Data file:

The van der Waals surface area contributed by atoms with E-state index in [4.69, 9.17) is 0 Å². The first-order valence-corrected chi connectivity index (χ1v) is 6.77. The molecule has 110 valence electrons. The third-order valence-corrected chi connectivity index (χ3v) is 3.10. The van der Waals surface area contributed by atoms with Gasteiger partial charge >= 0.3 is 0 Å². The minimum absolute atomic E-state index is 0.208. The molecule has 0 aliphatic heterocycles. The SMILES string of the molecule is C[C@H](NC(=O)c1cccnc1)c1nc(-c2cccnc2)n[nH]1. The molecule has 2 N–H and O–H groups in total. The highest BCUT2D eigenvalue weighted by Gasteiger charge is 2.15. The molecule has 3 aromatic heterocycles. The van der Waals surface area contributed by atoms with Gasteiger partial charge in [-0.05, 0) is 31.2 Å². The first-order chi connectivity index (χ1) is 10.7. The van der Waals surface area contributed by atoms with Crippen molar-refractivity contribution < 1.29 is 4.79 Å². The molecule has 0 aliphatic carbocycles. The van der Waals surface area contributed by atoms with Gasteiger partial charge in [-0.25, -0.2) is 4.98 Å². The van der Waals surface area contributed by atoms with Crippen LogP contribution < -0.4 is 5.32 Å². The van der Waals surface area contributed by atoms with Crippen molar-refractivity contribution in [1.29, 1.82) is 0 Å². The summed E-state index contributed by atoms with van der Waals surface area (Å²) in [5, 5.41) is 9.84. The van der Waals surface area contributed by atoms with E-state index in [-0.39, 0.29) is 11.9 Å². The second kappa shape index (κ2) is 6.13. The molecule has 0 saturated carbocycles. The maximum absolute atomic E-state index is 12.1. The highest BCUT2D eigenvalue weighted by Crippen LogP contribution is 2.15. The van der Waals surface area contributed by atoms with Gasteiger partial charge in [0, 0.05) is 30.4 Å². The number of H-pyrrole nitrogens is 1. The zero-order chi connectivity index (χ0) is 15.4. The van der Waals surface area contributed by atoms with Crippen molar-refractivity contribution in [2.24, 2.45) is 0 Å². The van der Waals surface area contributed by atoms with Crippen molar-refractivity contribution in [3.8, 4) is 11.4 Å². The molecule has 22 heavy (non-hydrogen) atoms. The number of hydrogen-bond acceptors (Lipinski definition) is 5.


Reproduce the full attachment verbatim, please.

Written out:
The van der Waals surface area contributed by atoms with E-state index in [4.69, 9.17) is 0 Å². The first-order valence-corrected chi connectivity index (χ1v) is 6.77. The molecule has 110 valence electrons. The third-order valence-corrected chi connectivity index (χ3v) is 3.10. The van der Waals surface area contributed by atoms with Gasteiger partial charge >= 0.3 is 0 Å². The minimum absolute atomic E-state index is 0.208. The molecule has 0 aliphatic heterocycles. The SMILES string of the molecule is C[C@H](NC(=O)c1cccnc1)c1nc(-c2cccnc2)n[nH]1. The molecule has 2 N–H and O–H groups in total. The highest BCUT2D eigenvalue weighted by Gasteiger charge is 2.15. The molecule has 3 aromatic heterocycles. The van der Waals surface area contributed by atoms with Gasteiger partial charge in [-0.05, 0) is 31.2 Å². The first-order chi connectivity index (χ1) is 10.7. The van der Waals surface area contributed by atoms with Crippen molar-refractivity contribution < 1.29 is 4.79 Å². The molecule has 0 aliphatic carbocycles. The van der Waals surface area contributed by atoms with Gasteiger partial charge in [-0.25, -0.2) is 4.98 Å². The van der Waals surface area contributed by atoms with Crippen LogP contribution < -0.4 is 5.32 Å². The van der Waals surface area contributed by atoms with Crippen molar-refractivity contribution in [1.29, 1.82) is 0 Å². The summed E-state index contributed by atoms with van der Waals surface area (Å²) in [5, 5.41) is 9.84. The van der Waals surface area contributed by atoms with E-state index in [-0.39, 0.29) is 11.9 Å². The second kappa shape index (κ2) is 6.13. The molecule has 0 saturated carbocycles. The maximum absolute atomic E-state index is 12.1. The highest BCUT2D eigenvalue weighted by Crippen LogP contribution is 2.15. The van der Waals surface area contributed by atoms with Gasteiger partial charge in [0, 0.05) is 30.4 Å². The number of H-pyrrole nitrogens is 1. The zero-order chi connectivity index (χ0) is 15.4. The van der Waals surface area contributed by atoms with Crippen molar-refractivity contribution in [2.24, 2.45) is 0 Å². The van der Waals surface area contributed by atoms with Crippen molar-refractivity contribution in [3.8, 4) is 11.4 Å². The molecule has 22 heavy (non-hydrogen) atoms. The number of hydrogen-bond acceptors (Lipinski definition) is 5.